Texas 4th Graders Pave the Way for 20,000 Rescued Animals to Find Homes

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It all started when one fourth grade teacher in Texas and her class wanted to help save a litter of puppies, and now 17 years later she is still helping animals with some of those same students.

Diane Trull started an animal shelter, Dalhart Animal Wellness Group and Shelter, also know as DAWGS N Texas, in 2003. Now, the shelter has helped more than 20,000 animals. Initially students in the class saw a litter of puppies that was going to be abandoned and didn’t understand why.

Alix Blanco, who was in Trull’s 4th grade class at the time, said she remembers how it all began.

“I think we all felt really sad that they didn’t find a home,” Blanco told Inside Edition Digital. “The next question we asked was, ‘Is there something we can do to save those animals?’ Then she advised us to go home, talk to our parents, see if there was a difference that we can make, especially in just our community, and that she would go home and talk to her husband and her family and we would all get a game plan. The next day we decided that starting a shelter.”

Sarah Smith and Sayde Casas, twins who were also in Trull's class at the time and still volunteer at the shelter, said it’s like life has come full circle.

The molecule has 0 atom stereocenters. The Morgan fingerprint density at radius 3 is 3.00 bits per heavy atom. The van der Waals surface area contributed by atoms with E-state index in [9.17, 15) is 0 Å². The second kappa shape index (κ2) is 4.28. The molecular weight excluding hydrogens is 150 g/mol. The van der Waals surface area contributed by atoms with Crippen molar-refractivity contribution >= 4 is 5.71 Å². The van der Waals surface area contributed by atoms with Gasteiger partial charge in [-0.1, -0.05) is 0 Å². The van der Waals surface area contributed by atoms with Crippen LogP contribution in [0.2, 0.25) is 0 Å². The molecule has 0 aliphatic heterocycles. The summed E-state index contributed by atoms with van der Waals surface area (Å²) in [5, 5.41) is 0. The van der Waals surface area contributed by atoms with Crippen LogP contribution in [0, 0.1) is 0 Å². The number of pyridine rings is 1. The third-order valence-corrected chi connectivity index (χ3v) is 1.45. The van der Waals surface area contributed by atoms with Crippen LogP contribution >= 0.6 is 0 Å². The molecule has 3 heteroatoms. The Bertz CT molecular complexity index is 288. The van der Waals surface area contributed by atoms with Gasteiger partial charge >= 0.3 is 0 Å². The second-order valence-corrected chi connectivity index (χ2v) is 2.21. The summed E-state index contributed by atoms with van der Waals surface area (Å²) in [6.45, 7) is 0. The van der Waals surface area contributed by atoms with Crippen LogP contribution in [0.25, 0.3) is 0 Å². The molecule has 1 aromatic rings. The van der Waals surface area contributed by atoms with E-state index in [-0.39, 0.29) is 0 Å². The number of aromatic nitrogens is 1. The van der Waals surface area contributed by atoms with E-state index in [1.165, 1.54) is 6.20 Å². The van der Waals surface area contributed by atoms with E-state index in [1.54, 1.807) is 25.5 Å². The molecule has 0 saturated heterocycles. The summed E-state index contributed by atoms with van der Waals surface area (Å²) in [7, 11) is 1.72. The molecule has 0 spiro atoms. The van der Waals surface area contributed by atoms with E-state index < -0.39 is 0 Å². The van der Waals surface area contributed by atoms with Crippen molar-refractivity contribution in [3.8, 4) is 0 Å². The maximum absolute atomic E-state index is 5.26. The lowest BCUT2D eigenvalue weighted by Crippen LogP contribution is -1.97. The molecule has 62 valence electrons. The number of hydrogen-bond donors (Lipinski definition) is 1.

“It has been 17 years since I was a fourth grader in Ms. Trull’s class, and we started this adventure…,” Smith said. “I look back now, and I see how life has come full circle, and how much DAWGS has impacted me, not only as a child, but as an adult.”

Another student who was in the 2003 class, Hannah Foster, said it fostered her love for helping the less fortunate.

“That extends outside of dogs, and into people as well, especially children,” she said.

Trull, who is no longer a teacher, still runs the organization, which is the only shelter in America founded and run by elementary school children. Part of their goal, outside of helping animals is to help children learn responsibility, commitment, and community service.

Since coronavirus has put a financial strain on the nation, it has impacted people’s ability to care for their pets as well.

“We have a huge amount of animals that need homes,” Trull said.

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